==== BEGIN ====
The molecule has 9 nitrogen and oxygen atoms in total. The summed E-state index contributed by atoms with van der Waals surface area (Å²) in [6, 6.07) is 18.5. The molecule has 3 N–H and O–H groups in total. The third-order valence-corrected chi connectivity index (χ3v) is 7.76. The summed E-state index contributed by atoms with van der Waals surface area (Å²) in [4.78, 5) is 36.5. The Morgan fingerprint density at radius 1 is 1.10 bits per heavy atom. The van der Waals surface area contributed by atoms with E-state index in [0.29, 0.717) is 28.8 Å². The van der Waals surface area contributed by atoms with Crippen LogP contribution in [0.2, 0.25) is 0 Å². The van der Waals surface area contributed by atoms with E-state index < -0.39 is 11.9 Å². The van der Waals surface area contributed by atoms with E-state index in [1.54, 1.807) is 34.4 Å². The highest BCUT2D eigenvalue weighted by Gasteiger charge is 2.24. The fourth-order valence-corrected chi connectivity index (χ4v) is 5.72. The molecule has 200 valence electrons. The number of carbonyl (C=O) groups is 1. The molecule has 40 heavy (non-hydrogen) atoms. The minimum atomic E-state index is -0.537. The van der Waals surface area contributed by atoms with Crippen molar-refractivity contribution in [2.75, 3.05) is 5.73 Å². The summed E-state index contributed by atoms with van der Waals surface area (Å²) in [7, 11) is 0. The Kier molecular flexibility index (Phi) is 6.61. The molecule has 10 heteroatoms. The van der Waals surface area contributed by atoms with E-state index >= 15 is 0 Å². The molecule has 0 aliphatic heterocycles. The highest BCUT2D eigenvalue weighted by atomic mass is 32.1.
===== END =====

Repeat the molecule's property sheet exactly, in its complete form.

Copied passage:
The molecule has 9 nitrogen and oxygen atoms in total. The summed E-state index contributed by atoms with van der Waals surface area (Å²) in [6, 6.07) is 18.5. The molecule has 3 N–H and O–H groups in total. The third-order valence-corrected chi connectivity index (χ3v) is 7.76. The summed E-state index contributed by atoms with van der Waals surface area (Å²) in [4.78, 5) is 36.5. The Morgan fingerprint density at radius 1 is 1.10 bits per heavy atom. The van der Waals surface area contributed by atoms with E-state index in [0.29, 0.717) is 28.8 Å². The van der Waals surface area contributed by atoms with Crippen LogP contribution in [0.2, 0.25) is 0 Å². The van der Waals surface area contributed by atoms with E-state index < -0.39 is 11.9 Å². The van der Waals surface area contributed by atoms with E-state index in [1.54, 1.807) is 34.4 Å². The highest BCUT2D eigenvalue weighted by Gasteiger charge is 2.24. The fourth-order valence-corrected chi connectivity index (χ4v) is 5.72. The molecule has 200 valence electrons. The number of carbonyl (C=O) groups is 1. The molecule has 40 heavy (non-hydrogen) atoms. The minimum atomic E-state index is -0.537. The van der Waals surface area contributed by atoms with Crippen molar-refractivity contribution in [2.75, 3.05) is 5.73 Å². The summed E-state index contributed by atoms with van der Waals surface area (Å²) in [7, 11) is 0. The Kier molecular flexibility index (Phi) is 6.61. The molecule has 10 heteroatoms. The van der Waals surface area contributed by atoms with E-state index >= 15 is 0 Å². The molecule has 0 aliphatic heterocycles. The highest BCUT2D eigenvalue weighted by atomic mass is 32.1.